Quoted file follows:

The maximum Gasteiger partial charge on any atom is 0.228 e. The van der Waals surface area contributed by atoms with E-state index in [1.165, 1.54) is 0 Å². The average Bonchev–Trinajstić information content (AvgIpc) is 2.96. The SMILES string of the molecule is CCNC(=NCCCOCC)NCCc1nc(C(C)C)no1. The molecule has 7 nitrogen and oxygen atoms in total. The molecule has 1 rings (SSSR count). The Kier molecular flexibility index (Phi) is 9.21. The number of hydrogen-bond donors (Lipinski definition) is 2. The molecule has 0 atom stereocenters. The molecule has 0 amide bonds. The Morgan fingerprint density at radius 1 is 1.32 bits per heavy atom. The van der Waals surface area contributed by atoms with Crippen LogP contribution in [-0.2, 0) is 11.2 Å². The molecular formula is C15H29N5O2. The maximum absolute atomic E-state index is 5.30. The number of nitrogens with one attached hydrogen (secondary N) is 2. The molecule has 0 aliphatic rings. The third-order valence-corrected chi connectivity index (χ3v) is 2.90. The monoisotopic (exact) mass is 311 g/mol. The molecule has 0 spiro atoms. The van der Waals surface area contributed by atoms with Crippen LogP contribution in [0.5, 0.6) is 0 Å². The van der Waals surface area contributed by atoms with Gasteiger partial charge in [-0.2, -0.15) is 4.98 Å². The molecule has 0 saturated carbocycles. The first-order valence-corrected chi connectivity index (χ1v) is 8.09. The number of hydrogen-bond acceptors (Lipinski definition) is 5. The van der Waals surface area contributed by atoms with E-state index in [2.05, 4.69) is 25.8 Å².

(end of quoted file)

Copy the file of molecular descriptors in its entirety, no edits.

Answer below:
The maximum Gasteiger partial charge on any atom is 0.228 e. The van der Waals surface area contributed by atoms with E-state index in [1.165, 1.54) is 0 Å². The average Bonchev–Trinajstić information content (AvgIpc) is 2.96. The SMILES string of the molecule is CCNC(=NCCCOCC)NCCc1nc(C(C)C)no1. The molecule has 7 nitrogen and oxygen atoms in total. The molecule has 1 rings (SSSR count). The Kier molecular flexibility index (Phi) is 9.21. The number of hydrogen-bond donors (Lipinski definition) is 2. The molecule has 0 atom stereocenters. The molecule has 0 amide bonds. The Morgan fingerprint density at radius 1 is 1.32 bits per heavy atom. The van der Waals surface area contributed by atoms with Crippen LogP contribution in [-0.2, 0) is 11.2 Å². The molecular formula is C15H29N5O2. The maximum absolute atomic E-state index is 5.30. The number of nitrogens with one attached hydrogen (secondary N) is 2. The molecule has 0 aliphatic rings. The third-order valence-corrected chi connectivity index (χ3v) is 2.90. The monoisotopic (exact) mass is 311 g/mol. The molecule has 0 spiro atoms. The van der Waals surface area contributed by atoms with Crippen LogP contribution in [0.5, 0.6) is 0 Å². The van der Waals surface area contributed by atoms with Gasteiger partial charge in [-0.2, -0.15) is 4.98 Å². The molecule has 0 saturated carbocycles. The first-order valence-corrected chi connectivity index (χ1v) is 8.09. The number of hydrogen-bond acceptors (Lipinski definition) is 5. The van der Waals surface area contributed by atoms with E-state index in [2.05, 4.69) is 25.8 Å².